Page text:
A foodie's guide to Melbourne's neighbourhoods

Melbournes famed culinary scene.
Melbournes famed culinary scene. Photo: Supplied.

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This city's famed culinary scene roams the globe and pushes boundaries. Here's where to go on your foodie adventure.

Windsor/Prahran

Small, but over-endowed with foodie power, Windsor and Prahran are a hotbed of culinary creativity. One of the newest stars is Firebird, where chef Steven Ngo celebrates the traditions of his native Vietnamese cuisine with flame and smoke infusing every dish – from charcoal chicken with burnt-chilli fish sauce to cocktails garnished with charred fruit to tantalise.

At nearby Tokyo Tina, black-and-white street murals flank a pumping space where playful dishes riff on Japanese cuisine with touches of Korean, Peruvian and Chinese. Hawker Hall fills a historic former stable with the beer hall buzz of Singapore and Malaysia's famed hawker centres. It's an affordable feast of streetstyle noodles, rice and curries, plus 18 taps pouring independent beers.

Find your hygge happy place at Oppen, a Scandinavian eatery with cool clean lines, an enticing line-up of open sandwiches on dark rye and Scandiaccented cocktails.

Oppen, a Scandinavian eatery.

Oppen, a Scandinavian eatery. Photo: Supplied.

Brunswick/Fitzroy

In these artsy suburbs, relish the degustation menu at Gaea, the forage-focused and intimate 16-person restaurant where magic is created with local produce. Handmade is also the hero at Faye, with breads, butter, pasta, ferments and ricotta made by the team, starring on a daily-changing menu.

Theodore's champions sustainability and is a welcoming space for families. With all-day snack plates (don't miss the spicy sauerkraut jaffle) and long boozy brunches at the weekends, this is comeas-you-like Melbourne hospitality at its best.

Old Palm Liquor, with its mellow tan shades and '70s aesthetic, has a stunning 300-plus wine list and a food menu with South African touches. And you can extend your tasting into the wee hours at Bar Romantica, cosying up in a booth for a feast of woodfire pizza made with 48-hour fermented dough.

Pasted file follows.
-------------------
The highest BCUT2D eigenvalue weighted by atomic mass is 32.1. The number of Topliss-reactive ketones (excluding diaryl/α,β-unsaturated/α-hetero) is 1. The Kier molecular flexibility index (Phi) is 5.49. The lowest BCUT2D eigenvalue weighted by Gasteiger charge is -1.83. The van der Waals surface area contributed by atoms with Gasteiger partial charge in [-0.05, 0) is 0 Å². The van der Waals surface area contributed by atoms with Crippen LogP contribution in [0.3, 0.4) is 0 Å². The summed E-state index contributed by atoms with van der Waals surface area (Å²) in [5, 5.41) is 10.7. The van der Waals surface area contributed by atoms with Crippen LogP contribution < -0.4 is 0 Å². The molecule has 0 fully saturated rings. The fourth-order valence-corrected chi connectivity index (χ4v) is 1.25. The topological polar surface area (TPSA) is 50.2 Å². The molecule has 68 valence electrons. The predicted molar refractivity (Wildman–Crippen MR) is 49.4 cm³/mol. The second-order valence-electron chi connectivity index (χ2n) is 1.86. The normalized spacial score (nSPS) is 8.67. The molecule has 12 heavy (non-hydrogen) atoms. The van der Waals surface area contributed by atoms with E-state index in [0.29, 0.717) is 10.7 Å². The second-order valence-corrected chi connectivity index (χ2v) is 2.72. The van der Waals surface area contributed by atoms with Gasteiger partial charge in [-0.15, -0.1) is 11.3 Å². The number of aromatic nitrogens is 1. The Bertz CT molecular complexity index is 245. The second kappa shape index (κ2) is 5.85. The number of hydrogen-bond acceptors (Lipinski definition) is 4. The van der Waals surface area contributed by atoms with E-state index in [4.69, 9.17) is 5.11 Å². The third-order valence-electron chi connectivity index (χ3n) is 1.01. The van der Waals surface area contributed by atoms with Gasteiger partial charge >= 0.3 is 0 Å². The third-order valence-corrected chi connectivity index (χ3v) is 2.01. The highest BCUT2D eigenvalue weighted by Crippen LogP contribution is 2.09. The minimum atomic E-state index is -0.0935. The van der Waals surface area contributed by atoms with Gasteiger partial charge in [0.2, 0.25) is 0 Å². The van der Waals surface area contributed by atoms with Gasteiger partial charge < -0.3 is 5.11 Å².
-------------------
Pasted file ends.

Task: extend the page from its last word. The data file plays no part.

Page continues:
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Faye.

Faye. Photo: Supplied.

Carlton 

Food, drink and conviviality are in the DNA of this area's rich Italian heritage.

King and Godfree, which is Melbourne's oldest deli, is now a hub for all things edible, with a café, restaurant and rooftop bar (Johnny's Green Room) commanding stunning 360-degree views beneath the glow of the building's original sign.

Carlton Wine Room leads Melbourne's new generation of outstanding wine bars equally respected for their food. Recognised with numerous awards, the ever-evolving Euro-led wine list guides the menu.

At Monforte Viennoiserie, a small-batch pasticceria in a teeny, teal-coloured hole in the wall, pastry chef Georgia McAllister Forte's delectable creations include her cult favourite leatherwood honey and sea salt croissant.

Footscray

In Melbourne's west, Asian, North African and Indian cultures intersect in this exciting foodie 'hood.

Back Alley Sally's.

Back Alley Sally's. Photo: Supplied.

You can taste it in action at Rudimentary, a café formed from old shipping containers into a kitchen garden growing many of the menu's ingredients. Back Alley Sally's injects fun into a grungy former T-shirt factory with pizza joint, Slice Girls West, paying homage to '90s girl band The Spice Girls. Winter days are perfect for comfort eating Filipinostyle at Chibog, where it's impossible to go past the pancit malabon – rice noodles tossed in a smoky pork and prawn sauce. Settle in at a long bar made from railway sleepers at Mr West, to explore 30 taps pouring wine, cocktails and beers, above a bottle shop with a stellar range of rare and intriguing liquor.

Start the next day right at Small Graces, a cosy café with wholesome share fare enlivened with South American touches. The arepas (corn meal patties in cheese) are viewed by many as Melbourne's best.

Northcote

Zsa's, a wonderful hybrid restaurant.

Zsa's, a wonderful hybrid restaurant. Photo: Supplied.

Northcote's charming village vibe shines through at All Are Welcome, where Michelin-Star pastry chef Boris Portnoy offers a warm setting. Try his take on pain au chocolat, a tasty Gianduja babka bun, or his famed Medovnik 10-layer honey cake celebrating his Russian heritage.

Zsa's is another one of those wonderful hybrids – part deli, part bistro, part bar. Pasta is made daily in-house, and the panini selection boasts the porchetta roll stuffed with slow-roasted pork, crackling, greens and smoked mozzarella. It's so good fans cross town for it.

This winter, Melbourne is bursting with foodie experiences, from the fine dining to small neighbourhood faves. Get set to discover winter by Melbourne at visitmelbourne.com